If you’re wondering whether this blog post is really for you, ask yourself a few questions:
- Is my core codebase written in a language/framework/tech stack that is 10+ years old?
- Have we been struggling to hire Junior devs, seen a slide in motivation among our in-house folks, or even lost some engineers?
- (read: why are there odd head-shaped indentations in the desks, and why is the entire dev team listening to Death Metal?)
TL;DR: ColdFusion is unappealing (to work with). So is VB.NET, Struts, and many other “legacy” platforms. While they may be supported, they don’t have a bright or clear future, and for your business to continue succeeding in the long term, you might consider the possibility of switching things up. P.S., especially if you want to still be able to hire and keep a team of software engineers.
If you’re nodding in agreement, you’re not alone. We’ve recently migrated three ColdFusion apps to PHP for an enterprise healthcare client; for another prospect, we’re discussing porting upward of 300 applications from ColdFusion to Node. We helped an educational institution strategize for, and then execute a migration from Struts to Spring, and have helped other clients move away from VB.NET to C#.
So what do ColdFusion, VB.NET, and Struts have in common? A deep seated disgust among developers, junior and senior alike. While this conundrum is not isolated, to these three platforms, by any means, they provide an easy example of the headache so many organizations find themselves in: their codebases are so often to blame. This translates directly into a lack of motivation on engineering teams working in such tech stacks, and when you’re not working on something that brings you joy, you’re neither productive, nor successful. Creativity drops, excitement falls away, heads are banged upon desks.
No matter how much padding you add to your desktops, no matter how much coffee is administered to your engineers intravenously, they’re not going to “come around.” You need to find a long term solution to this problem.
Just as senior software engineers who are well established in their careers cringe at the mention of decades’ old technologies, junior devs are determined not to touch them with a ten foot pole. Just getting started in their careers and with stars in their eyes, junior developers are anxious to move fast and break things, build out bleeding edge innovations, and be the hero of their sprints. They don’t, I repeat DO NOT, want to get stuck fixing backlogs of bugs, sifting through old, undocumented code, and trying to figure out what is going on in a legacy platform they don’t know or understand.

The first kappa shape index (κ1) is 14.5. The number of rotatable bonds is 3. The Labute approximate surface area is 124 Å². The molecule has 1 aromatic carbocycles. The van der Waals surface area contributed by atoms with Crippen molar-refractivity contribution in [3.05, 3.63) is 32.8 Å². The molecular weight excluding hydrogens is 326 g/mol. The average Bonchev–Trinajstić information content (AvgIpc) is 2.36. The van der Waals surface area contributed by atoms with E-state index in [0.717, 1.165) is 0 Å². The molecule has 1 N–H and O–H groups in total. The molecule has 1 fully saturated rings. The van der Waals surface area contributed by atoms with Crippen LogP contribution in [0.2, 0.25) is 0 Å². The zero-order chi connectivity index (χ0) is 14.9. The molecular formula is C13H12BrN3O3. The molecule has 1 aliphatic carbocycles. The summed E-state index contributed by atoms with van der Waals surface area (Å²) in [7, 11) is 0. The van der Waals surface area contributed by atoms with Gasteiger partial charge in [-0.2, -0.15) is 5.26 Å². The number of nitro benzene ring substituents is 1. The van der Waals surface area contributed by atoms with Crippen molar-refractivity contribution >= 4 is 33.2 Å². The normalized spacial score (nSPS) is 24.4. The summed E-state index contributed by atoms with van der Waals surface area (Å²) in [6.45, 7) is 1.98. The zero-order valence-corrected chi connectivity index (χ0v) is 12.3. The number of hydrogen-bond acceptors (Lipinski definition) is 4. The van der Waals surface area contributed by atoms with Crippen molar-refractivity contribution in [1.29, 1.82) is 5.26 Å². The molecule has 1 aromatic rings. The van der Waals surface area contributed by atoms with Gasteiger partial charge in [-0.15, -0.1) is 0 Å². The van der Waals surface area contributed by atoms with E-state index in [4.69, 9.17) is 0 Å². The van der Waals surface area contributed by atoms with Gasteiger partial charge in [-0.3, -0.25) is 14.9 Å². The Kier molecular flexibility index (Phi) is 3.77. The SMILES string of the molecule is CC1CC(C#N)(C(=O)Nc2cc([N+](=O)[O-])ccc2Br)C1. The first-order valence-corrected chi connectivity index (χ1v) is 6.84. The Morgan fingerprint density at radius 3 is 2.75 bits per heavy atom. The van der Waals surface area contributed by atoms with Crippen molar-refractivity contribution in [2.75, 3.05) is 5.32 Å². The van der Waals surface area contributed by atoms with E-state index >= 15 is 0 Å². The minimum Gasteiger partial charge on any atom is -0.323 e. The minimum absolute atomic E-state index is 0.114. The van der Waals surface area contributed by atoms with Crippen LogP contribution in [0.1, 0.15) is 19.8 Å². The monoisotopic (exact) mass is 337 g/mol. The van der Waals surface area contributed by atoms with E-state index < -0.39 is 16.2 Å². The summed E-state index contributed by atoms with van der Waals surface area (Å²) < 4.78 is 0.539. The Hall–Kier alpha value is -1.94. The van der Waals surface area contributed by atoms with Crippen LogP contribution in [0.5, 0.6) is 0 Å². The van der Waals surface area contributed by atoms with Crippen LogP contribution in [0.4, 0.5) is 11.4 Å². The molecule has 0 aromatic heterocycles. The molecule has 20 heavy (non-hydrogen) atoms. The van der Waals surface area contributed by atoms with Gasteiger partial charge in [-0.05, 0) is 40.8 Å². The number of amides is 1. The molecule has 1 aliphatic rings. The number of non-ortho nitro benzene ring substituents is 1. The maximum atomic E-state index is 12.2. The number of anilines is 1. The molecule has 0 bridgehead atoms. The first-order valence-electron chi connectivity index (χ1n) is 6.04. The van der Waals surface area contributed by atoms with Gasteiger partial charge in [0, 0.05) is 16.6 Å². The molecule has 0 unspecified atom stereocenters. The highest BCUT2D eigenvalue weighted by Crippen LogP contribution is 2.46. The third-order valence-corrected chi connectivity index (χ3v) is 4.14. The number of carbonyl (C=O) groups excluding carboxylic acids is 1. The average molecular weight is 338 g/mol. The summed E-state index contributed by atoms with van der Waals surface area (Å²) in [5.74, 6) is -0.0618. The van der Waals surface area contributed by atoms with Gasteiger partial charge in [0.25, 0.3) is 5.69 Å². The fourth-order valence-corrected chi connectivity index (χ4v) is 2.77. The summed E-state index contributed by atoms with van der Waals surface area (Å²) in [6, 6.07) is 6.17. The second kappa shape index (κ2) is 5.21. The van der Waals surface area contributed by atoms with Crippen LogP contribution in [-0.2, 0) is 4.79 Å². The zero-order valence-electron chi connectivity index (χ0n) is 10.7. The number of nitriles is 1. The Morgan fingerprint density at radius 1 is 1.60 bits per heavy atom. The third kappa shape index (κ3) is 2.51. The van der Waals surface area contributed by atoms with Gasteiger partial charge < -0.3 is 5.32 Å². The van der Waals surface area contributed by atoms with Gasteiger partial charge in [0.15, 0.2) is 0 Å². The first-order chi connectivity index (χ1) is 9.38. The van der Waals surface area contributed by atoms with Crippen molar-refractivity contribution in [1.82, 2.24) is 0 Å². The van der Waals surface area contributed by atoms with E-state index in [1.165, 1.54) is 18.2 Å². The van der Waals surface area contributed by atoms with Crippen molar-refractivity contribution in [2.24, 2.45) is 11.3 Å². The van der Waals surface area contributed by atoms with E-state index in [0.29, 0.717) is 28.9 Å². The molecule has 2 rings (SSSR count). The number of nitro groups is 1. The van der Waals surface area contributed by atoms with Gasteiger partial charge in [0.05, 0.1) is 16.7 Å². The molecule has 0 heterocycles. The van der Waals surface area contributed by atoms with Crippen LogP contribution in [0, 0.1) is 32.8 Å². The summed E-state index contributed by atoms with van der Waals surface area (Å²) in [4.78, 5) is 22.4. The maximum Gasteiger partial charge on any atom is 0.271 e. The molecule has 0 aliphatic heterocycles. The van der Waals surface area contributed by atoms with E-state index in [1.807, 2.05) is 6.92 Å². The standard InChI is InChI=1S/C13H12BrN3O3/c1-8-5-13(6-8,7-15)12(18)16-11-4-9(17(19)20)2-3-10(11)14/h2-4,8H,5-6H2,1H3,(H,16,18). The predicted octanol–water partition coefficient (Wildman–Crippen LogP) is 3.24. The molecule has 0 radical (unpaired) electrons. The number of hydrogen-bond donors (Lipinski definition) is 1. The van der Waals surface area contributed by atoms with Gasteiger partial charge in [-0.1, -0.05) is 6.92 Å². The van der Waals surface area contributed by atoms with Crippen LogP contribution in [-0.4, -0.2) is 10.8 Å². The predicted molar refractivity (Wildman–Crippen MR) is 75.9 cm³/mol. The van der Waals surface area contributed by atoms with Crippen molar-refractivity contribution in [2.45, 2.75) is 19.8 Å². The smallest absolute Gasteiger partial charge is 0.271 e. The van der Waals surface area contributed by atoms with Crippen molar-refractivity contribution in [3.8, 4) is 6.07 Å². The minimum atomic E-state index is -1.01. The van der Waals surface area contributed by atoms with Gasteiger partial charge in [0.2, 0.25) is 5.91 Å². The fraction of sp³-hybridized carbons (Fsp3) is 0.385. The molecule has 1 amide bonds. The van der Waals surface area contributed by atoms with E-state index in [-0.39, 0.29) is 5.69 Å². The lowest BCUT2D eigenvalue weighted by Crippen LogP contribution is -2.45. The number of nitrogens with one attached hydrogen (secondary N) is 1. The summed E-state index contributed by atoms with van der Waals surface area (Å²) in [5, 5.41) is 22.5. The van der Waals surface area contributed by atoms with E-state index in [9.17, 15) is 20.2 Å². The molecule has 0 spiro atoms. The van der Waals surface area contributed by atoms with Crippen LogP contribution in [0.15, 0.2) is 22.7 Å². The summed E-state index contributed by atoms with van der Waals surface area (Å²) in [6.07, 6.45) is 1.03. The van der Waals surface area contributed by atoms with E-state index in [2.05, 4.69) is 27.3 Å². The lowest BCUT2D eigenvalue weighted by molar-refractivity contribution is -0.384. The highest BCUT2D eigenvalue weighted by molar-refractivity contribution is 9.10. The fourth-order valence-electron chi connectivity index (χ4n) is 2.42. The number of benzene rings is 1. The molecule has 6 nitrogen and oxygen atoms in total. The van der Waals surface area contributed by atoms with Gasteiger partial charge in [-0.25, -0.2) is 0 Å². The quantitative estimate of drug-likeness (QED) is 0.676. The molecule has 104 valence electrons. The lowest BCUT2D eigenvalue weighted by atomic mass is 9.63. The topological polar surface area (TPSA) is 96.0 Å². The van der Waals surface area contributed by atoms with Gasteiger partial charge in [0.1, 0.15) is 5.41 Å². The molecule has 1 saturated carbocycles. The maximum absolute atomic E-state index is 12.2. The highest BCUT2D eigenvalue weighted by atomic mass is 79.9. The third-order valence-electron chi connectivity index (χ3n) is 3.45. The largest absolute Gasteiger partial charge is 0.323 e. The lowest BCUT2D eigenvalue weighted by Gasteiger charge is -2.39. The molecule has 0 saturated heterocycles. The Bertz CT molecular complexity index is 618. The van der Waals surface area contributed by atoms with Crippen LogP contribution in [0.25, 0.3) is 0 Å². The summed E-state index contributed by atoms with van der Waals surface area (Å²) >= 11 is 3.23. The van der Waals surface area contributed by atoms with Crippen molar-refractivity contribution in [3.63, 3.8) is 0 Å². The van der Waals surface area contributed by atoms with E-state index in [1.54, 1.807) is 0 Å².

Ok, I’m not married to my old code, what’s the solution?
First things first, let’s clear something up. We do not recommend hard cutovers or overnight rewrites. One clear path forward is to remodel - to gradually and iteratively transform your codebase over time, until it is in a much better place.
At Corgibytes, our mission is to joyfully remodel software applications to be more stable, scalable, and secure. We absolutely love helping our clients reduce frustration in their operations by making their codebases healthier and easier to work with, which in turn, inspires makers (i.e. the majority of software engineers) to be willing to work on them. By exclusively focusing on existing (“legacy”) systems, we’re able to bring calm to the chaos.
Big rewrites and hard cutovers carry so much risk and are often much more expensive than a gradual transformation. For systems that are already delivering, and need to keep delivering value without downtime, it’s often a better strategy to think of software systems like your body. Every ten years or so nearly all of the cells are different, but at no point did your consciousness migrate in a hard cutoff from one corporeal form into another.
This is precisely the mindset and approach that we bring to projects of this sort, where a migration ends up being in the best interest of the organization, and their future team. For example, this can look like migrating VB.NET to C#, ColdFusion to PHP (or almost anything else), Struts to Spring, and many other examples.
The point is, your codebase is gradually and safely brought to a (more modern) state that is approachable for teams of varying expertise levels and tech stack knowledge. The good news becomes that there are far more engineers available on the market with these more modern tech stacks under their belts, who would jump at the chance to work for your already established, impressive organization, especially since the codebase itself isn’t such a hurdle to get over… get ready to interview!
Hold up, I love my ColdFusion/VB/Struts and just need to fix my staffing issue… help!
We get it! No really, we genuinely love legacy code! That’s why our founders coined the term mender when referring to software engineers that love fixing, maintaining, and improving - it takes all kinds to keep our software world going ‘round!
In fact, you’ll find that our team of expert menders are commonly in agreement with Joel Spolsky, when he writes in Things You Should Never Do: “The idea that new code is better than old is patently absurd. Old code has been used. It has been tested. Lots of bugs have been found, and they’ve been fixed. There’s nothing wrong with it.” We respect the decision to stick with your current platform, and are all for finding the beauty in older code.
If you are truly struggling to find junior (and more affordable) engineers looking to learn your tech stack and you’re determined to hang onto things the way they are for a few more years or so, you might need to consider bringing on a few more senior folks, with experience already working in those platforms. In the meantime, if you need expert engineers to collaborate with your team to maintain your systems and help you set a strategy for the future to come, Corgibytes is always glad to help out, and we’d love to be in touch!